The in vivo effects of the Pro12Ala PPARgamma2 polymorphism on adipose tissue NEFA metabolism: the first use of the Oxford Biobank.
Tan GD., Neville MJ., Liverani E., Humphreys SM., Currie JM., Dennis L., Fielding BA., Karpe F.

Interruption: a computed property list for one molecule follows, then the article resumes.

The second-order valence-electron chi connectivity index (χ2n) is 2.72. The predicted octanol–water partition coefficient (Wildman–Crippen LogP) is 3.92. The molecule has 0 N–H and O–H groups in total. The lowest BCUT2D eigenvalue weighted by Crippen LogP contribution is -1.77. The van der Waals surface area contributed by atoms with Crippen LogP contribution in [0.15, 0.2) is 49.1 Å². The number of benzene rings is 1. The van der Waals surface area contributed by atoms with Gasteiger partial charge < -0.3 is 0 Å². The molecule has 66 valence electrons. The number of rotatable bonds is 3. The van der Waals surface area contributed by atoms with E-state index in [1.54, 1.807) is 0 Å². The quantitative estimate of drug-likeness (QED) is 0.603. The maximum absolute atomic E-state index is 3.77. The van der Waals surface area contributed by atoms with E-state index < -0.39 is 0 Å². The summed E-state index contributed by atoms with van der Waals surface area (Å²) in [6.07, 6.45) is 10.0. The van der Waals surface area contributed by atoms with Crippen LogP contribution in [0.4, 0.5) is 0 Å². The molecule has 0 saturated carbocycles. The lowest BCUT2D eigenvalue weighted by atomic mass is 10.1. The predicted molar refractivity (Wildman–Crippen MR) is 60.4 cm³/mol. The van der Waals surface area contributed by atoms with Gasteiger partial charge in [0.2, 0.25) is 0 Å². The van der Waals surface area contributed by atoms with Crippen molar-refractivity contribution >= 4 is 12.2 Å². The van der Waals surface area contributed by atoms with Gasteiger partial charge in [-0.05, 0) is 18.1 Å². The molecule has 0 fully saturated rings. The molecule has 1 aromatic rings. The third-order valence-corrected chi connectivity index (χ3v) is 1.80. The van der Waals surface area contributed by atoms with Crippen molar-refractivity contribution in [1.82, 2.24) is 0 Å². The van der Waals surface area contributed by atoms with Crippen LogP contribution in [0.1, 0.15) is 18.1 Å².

AIMS/HYPOTHESIS: To investigate the phenotypic effects of common polymorphisms on adipose tissue metabolism and cardiovascular risk factors, we set out to establish a biobank with the unique feature of allowing a prospective recruit-by-genotype approach. The first use of this biobank investigates the effects of the peroxisome proliferator-activated receptor (PPAR) Pro12Ala polymorphism on integrative tissue-specific physiology. We hypothesised that Ala12 allele carriers demonstrate greater adipose tissue metabolic flexibility and insulin sensitivity. MATERIALS AND METHODS: From a comprehensive population register, subjects were recruited into a biobank, which was genotyped for the Pro12Ala polymorphism. Twelve healthy male Ala12 carriers and 12 matched Pro12 homozygotes underwent detailed physiological phenotyping using stable isotope techniques, and measurements of blood flow and arteriovenous differences in adipose tissue and muscle in response to a mixed meal containing [1,1,1-(13)C]tripalmitin. RESULTS: Of 6,148 invited subjects, 1,072 were suitable for inclusion in the biobank. Among Pro12 homozygotes, insulin sensitivity correlated with HDL-cholesterol concentrations, and inversely correlated with blood pressure, apolipoprotein B, triglyceride and total cholesterol concentrations. Ala12 carriers showed no such correlations. In the meal study, Ala12 carriers had lower plasma NEFA concentrations, higher adipose tissue and muscle blood flow, and greater insulin-mediated postprandial hormone-sensitive lipase suppression along with greater insulin sensitivity than Pro12 homozygotes. CONCLUSIONS/INTERPRETATION: This study shows that a recruit-by-genotype approach is feasible and describes the biobank's first application, providing tissue-specific physiological findings consistent with the epidemiological observation that the PPAR Ala12 allele protects against the development of type 2 diabetes.